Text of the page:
Thanksgiving, 2007, was a special day for me in a California hobo jungle scrapping with peers like vultures over a charity Turkey. It all began with the ‘invisible principal’.
I was a happy sub with many feathers in my hat as the most requested by teachers and faculty alike at Blythe High School in Riverside County.
Besides hiring the new teachers, California had handpicked an ex-career army sergeant with two tours of Vietnam as the ramrod, whom the staff called ‘the invisible principal’ and the students never once saw for his policy of fierce orders from behind a closed door.
I too had heard but never saw him until two weeks into the term. On that day, in English, at last bell, the kids filed out shrieking, ‘To the river, to drink!’
There was a BANG and the room slowly filled with smoke.
Advancing slowly from the door, the grey cloud headed at me kitty-corner at the teacher’s desk. I squinted for the source counting ‘one alligator, two alligator’ until the cloud was at my nose, and then looked left at the window and right at the phone.
Like the sinking ship’s captain – surely they will answer the distress – I picked up the phone and dialled the office emergency number. After eight rings, I hung up, still holding my breath, and redialled as fire alarms began to wail. A chalky dust settled on my head and clothes, as I held my breath, hoping.
The door burst open and a thick figure hung in the frame like a gorilla – the invisible principal!
He raced in to open the windows, and as the smoke escaped I exhaled holding the receiver, ‘No one answered! Sir’
He cut me short, ‘I had to clear the campus, teach.’
We discovered minutes later that a student had detonated the fire extinguisher.
A week went by, and there was a playground war. As usual, the school loudspeaker bellowed the secretary of the principal, MR KEELEY, to the playground, immediately!’
It was another emergency. I dashed to the gym locker room where ten students and I were pinned down by rocks shot from outside by thirty more too disgusted in the heat to exercise more than these stones. I braved the salvo, and was smashed in the head by a soccer ball. An Aspergers student hid his head in his shirt collar like an ostrich and crashed into the canal. Fights broke out in more clouds of dust, but still no help arrived. The goalposts bent and weighted by students to the ground, screaming triumph!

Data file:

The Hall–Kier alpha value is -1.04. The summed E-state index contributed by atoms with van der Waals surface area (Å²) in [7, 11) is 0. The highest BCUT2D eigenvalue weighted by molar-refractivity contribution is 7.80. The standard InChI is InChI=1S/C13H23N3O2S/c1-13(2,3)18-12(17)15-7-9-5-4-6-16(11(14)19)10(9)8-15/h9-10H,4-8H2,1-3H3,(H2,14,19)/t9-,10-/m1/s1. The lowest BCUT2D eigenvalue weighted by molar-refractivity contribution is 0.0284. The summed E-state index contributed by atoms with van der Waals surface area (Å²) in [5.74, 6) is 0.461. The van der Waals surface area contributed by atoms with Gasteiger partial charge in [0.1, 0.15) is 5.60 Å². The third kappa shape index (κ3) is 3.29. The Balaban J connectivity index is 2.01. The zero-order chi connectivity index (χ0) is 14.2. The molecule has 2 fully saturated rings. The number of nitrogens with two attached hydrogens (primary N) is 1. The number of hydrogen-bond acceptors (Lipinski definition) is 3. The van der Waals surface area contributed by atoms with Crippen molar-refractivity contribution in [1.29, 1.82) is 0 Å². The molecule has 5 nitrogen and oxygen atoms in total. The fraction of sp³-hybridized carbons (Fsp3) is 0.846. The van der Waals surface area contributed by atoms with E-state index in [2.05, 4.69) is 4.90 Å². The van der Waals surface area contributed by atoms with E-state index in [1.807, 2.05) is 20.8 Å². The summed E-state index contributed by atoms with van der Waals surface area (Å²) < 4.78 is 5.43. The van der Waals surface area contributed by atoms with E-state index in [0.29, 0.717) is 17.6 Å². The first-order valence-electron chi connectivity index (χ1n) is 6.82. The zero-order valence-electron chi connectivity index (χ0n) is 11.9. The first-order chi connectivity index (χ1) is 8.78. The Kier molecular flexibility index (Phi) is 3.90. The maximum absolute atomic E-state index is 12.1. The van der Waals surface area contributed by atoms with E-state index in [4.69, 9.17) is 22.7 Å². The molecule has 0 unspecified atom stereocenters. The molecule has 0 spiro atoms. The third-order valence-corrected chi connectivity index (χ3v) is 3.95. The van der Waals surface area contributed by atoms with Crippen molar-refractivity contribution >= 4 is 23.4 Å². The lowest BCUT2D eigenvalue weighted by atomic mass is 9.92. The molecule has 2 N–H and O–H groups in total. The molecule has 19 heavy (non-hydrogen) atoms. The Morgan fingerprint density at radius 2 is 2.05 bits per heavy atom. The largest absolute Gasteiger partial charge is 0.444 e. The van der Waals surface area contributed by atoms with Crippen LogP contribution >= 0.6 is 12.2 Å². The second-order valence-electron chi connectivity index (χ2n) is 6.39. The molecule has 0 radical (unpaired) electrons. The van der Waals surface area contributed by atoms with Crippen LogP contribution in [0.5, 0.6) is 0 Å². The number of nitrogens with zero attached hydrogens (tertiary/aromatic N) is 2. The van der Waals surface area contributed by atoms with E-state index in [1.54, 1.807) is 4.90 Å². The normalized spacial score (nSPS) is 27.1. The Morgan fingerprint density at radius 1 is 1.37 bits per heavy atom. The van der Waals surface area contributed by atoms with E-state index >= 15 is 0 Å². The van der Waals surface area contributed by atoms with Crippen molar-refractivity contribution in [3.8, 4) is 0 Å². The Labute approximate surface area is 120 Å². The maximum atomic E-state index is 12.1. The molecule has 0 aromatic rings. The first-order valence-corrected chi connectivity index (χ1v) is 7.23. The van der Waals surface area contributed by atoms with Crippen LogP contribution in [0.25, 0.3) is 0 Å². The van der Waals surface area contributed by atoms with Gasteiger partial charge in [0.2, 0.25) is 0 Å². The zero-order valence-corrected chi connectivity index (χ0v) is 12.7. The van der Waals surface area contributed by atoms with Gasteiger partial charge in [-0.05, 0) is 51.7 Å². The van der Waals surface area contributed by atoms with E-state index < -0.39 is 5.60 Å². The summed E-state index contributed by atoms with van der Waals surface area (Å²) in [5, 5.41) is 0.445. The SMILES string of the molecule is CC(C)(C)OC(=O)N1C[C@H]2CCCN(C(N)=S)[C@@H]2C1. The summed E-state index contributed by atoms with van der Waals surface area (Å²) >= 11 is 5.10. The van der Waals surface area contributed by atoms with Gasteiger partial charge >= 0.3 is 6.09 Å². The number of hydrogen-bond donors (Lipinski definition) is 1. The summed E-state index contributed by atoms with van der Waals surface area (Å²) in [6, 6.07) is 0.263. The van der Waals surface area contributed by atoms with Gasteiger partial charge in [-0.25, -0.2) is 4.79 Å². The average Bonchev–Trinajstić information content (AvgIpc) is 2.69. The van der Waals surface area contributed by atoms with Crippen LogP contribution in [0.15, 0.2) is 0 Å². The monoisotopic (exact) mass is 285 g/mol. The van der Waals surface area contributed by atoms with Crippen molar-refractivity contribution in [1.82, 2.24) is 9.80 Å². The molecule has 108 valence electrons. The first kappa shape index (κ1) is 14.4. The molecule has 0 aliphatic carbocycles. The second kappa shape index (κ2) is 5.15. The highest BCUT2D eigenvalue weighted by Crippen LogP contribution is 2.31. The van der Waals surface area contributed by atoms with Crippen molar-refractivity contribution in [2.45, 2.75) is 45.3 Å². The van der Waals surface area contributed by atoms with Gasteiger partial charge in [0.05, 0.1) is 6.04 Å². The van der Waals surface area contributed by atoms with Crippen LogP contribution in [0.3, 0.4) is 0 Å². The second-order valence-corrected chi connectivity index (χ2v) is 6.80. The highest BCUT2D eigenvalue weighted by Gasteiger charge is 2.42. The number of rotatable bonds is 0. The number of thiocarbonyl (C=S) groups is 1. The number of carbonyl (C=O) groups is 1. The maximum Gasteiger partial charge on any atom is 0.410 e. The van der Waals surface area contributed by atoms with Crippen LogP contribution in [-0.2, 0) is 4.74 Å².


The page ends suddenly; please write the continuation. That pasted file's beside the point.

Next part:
They had their say that day, as I staggered wearily to the gym office and left my report on the desk. The next day I was fired, and all the feathers fell out my cap.
What does a canned sub do in his spare time? The next day I wrote a ‘Letter to the Honorable Schwarzenegger’; it went unanswered. The day after the door shut in my face by a pro bono lawyer. On the third I filed for the first unemployment. On the fourth day I caught a freight out of Colton yard San Bernardino to, as the hobos say, wherever it goes.
It’s said never to leave a complaint without a solution. Somewhere along the line I picked up a copy of Meegan’s Democracy Reaches the Kids and thought that may be it, let the kids a voice in the classrooms before they get all the teachers fired.
Like an out-of-job depression tramp I was absorbed into the system…
The day the feathers in my hat fell out.